A piece of space debris, left over from the 2007 Chinese missile test, could have collided with BLITS in January 2013. The space collision appears to have occurred on Jan. 22, 2013, when a chunk of China's FY-1C (Feng Yun-1C) satellite, which was intentionally destroyed by that country in a 2007 anti-satellite demonstration, struck the Russian spacecraft, according to an analysis by CSSI (Center for Space Standards & Innovation) in Colorado Springs, CO, USA.

The CSSI technical program manager T. S. Kelso reported, that the collision involved the Chinese space junk and Russia's small BLITS (Ball Lens In The Space) retroreflector satellite of 7.5 kg.

Evidence of the space junk collision was first reported on Feb. 4, 2013 by the Russian scientists Vasiliy Yurasov and Andrey Nazarenko, both with IPIE (Institute for Precision Instrument Engineering) in Moscow. They reported a "significant change" in the orbit of the BLITS satellite to the CSSI. — The scientists estimated the change happened on Jan. 22. They contacted Kelso because CSSI operates a service that looks for close satellite approaches. CSSI looked for objects that may have had a nearby approach with the BLITS nanosatellite around the time of the collision. The Chinese debris was the only object they found. 6)

It is not immediately clear whether the satellite is merely wounded or completely incapacitated.

• BLITS is the first satellite designed as a spherical retroreflector for SLR. The body has a clear symmetry axis around which the mass of the transparent and coated hemispheres is distributed. During the deployment, the separation system made the satellite spin around an axis almost perpendicular to the symmetry axis of the body.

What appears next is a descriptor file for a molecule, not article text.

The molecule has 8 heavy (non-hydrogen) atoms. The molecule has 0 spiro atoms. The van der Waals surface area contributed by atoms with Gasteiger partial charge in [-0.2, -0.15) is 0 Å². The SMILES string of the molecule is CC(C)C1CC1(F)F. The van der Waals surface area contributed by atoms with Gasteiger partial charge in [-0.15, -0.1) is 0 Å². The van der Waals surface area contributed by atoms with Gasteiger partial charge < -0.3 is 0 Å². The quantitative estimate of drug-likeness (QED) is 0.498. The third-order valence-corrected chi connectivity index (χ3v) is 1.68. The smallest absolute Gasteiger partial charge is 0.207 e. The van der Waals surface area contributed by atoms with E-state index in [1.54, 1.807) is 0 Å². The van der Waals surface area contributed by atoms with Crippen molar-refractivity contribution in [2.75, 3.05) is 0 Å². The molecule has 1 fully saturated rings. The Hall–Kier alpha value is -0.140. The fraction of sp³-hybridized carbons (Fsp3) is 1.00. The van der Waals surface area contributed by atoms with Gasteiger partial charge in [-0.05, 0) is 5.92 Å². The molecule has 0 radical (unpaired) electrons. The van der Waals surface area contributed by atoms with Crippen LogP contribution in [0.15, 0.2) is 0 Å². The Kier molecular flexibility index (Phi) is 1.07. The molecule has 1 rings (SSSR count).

Measurements of the Graz 2 kHz SLR station during the period Sept. 26, 2009 to Nov. 24, 2010 indicate, that the spin parameters of the nanosatellite were not stable after the launch. The initial, very dynamic, change of the spin axis orientation could be caused by a direct action of the deployment mechanism or by the influence of Earth’s gravity field, due to an offset between the geometrical center and the center-of-mass of the satellite. 7)


2) V. D. Shargorodsky, V. P. Vasiliev, S. B. Novikov, A. A. Chubykin, N. N. Parkhomenko, M. A. Sadovnikov, “Progress in Laser Systems for Precision Ranging, Angle Measurements, Photometry, and Data Transfer,” ILRS Fall 2007 Workshop, Sept. 25-28, 2007, Grasse, France, URL:

3) V. B. Burmistrov, N. N. Parkhomenko, Y. A. Roy, V. D. Shargorodsky, V. P. Vasiliev, J. J. Degnan, S. Habib, V. D. Glotov, N. L. Sokolov, “Spherical Retroreflector with an Extremely Small Target Error: International Experiment in Space,” URL:


5) Leonard David, “Russian Satellite Hit by Debris from Chinese Anti-Satellite Test,”, March 8, 2013, URL:

6) T. S. Kelso, “Chinese space debris hits Russian satellite,” AGI, March 8, 2013, URL:

7) D. Kucharski, G. Kirchner, F. Koidl, “Spin parameters of nanosatellite BLITS determined from Graz 2 kHz SLR data,” Advances in Space Research, Vol. 48, Issue 2, 15 July 2011, pp. 343–348

The information compiled and edited in this article was provided by Herbert J. Kramer from his documentation of: ”Observation of the Earth and Its Environment: Survey of Missions and Sensors” (Springer Verlag) as well as many other sources after the publication of the 4th edition in 2002. - Comments and corrections to this article are always welcome for further updates.